UK government introduces new sanctions and anti-money laundering bill

Bachir El Nakib (CAMS) Senior Consultant Compliance Alert (LLC) Qatar

2 November 2017

On 19 October the UK Government published the text of a proposed new Sanctions and Anti-Money Laundering Bill (the “Bill”), which seeks to create a post-Brexit domestic legislative framework for the imposition and enforcement of sanctions. The introduction of the Bill follows the publication on 2 August of the Government’s response to the consultation on the UK’s future legal framework for sanctions (see our previous blog post).

The new proposals would give the Government broad discretionary powers to impose a wide range of sanctions by way of secondary legislation, including asset freezes and other financial sanctions, travel bans and immigration restrictions and trade restrictions affecting goods and services. The Bill also provides for the creation of exceptions and licences in relation to any sanctions, including a new ability for the Government to issue general licences to permit particular types of conduct, such as (according to the impact assessment for the Bill) the operation of NGOs in Syria.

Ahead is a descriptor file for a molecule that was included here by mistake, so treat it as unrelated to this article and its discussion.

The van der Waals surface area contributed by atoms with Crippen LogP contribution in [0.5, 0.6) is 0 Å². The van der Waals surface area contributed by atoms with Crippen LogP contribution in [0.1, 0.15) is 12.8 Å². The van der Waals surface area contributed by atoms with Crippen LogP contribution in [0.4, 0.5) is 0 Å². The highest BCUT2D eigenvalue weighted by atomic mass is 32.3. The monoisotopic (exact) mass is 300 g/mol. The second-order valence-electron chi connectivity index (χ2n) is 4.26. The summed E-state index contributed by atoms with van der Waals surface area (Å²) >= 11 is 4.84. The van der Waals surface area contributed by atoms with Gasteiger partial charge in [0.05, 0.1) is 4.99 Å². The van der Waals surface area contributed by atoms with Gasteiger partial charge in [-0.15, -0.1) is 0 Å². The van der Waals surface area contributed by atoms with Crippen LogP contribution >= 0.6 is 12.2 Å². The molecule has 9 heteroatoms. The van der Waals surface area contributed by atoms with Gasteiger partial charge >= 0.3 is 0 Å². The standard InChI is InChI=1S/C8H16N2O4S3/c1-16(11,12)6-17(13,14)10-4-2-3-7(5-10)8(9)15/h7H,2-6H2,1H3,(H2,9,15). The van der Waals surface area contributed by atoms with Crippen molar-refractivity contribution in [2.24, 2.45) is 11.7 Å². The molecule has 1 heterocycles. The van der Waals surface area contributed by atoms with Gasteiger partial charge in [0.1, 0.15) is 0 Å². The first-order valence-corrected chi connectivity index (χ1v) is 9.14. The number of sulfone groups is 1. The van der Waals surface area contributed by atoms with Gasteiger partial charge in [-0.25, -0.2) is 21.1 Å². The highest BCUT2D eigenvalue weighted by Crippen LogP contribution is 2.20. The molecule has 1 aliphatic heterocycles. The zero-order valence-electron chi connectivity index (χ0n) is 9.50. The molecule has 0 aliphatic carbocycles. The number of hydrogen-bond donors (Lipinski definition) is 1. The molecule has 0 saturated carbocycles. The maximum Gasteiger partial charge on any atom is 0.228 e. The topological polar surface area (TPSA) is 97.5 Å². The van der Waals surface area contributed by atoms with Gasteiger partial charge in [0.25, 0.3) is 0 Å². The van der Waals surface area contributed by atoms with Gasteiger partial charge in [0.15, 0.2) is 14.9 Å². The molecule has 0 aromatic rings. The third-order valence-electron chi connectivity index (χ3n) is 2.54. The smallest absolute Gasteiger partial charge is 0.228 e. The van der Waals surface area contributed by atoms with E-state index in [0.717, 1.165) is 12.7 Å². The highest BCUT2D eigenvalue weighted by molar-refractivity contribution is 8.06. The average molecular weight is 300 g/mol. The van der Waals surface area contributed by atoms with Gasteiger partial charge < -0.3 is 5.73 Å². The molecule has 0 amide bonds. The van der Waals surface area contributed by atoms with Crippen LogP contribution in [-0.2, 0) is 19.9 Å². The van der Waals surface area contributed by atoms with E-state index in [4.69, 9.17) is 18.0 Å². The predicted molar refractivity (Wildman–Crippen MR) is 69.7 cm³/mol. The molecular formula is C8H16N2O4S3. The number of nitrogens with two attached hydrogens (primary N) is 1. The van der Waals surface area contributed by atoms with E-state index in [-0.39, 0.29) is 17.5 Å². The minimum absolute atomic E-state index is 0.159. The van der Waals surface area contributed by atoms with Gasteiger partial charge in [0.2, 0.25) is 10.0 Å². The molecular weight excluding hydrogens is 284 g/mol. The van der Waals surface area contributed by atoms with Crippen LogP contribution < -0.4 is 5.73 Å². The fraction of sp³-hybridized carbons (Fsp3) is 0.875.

The Government has expressly stated that the Bill is not designed to bring any substantive policy changes in respect of the current sanctions regime, with the main aim being to make it easier to impose sanctions and respond to future events while maintaining the existing sanctions regime, which currently comprises a mixture of EU and UK legislation. The proposals also give the Government wide-ranging powers to supplement or amend the UK’s existing anti-money laundering (“AML“) regime, although the Bill itself does not impose any new AML-related requirements.

Extension of the criminal offence of not complying with sanctions reporting requirements

One significant change introduced by the Bill is the proposed power exercised by secondary legislation to extend the obligation to report specified sanctions-related information to apply to anyone. In other words, the Government intends to extend the criminal offence of not reporting information relating to financial sanctions from the current scope of “relevant businesses or professions” to all natural and legal persons.

Prior to August this year, reporting obligations only applied to credit and financial institutions and required the reporting of information “that a person is a designated person” and information about breaches. With effect from 8 August, the reporting regime in relation to financial sanctions was extended to include non-financial sector businesses, as explained in more detail in our August briefing on the new sanctions reporting requirements. Under clause 15 of the Bill, regulations may be passed to require any persons of a prescribed designation to inform an appropriate authority of any prescribed matters, and to create and retain registers or records. The Regulations may also confer powers on “appropriate authorities” to require the production of information and documents, enter premises, inspect documents, or to impose restrictions on the disclosure of information. Thus, very broad and flexible requirements may be imposed.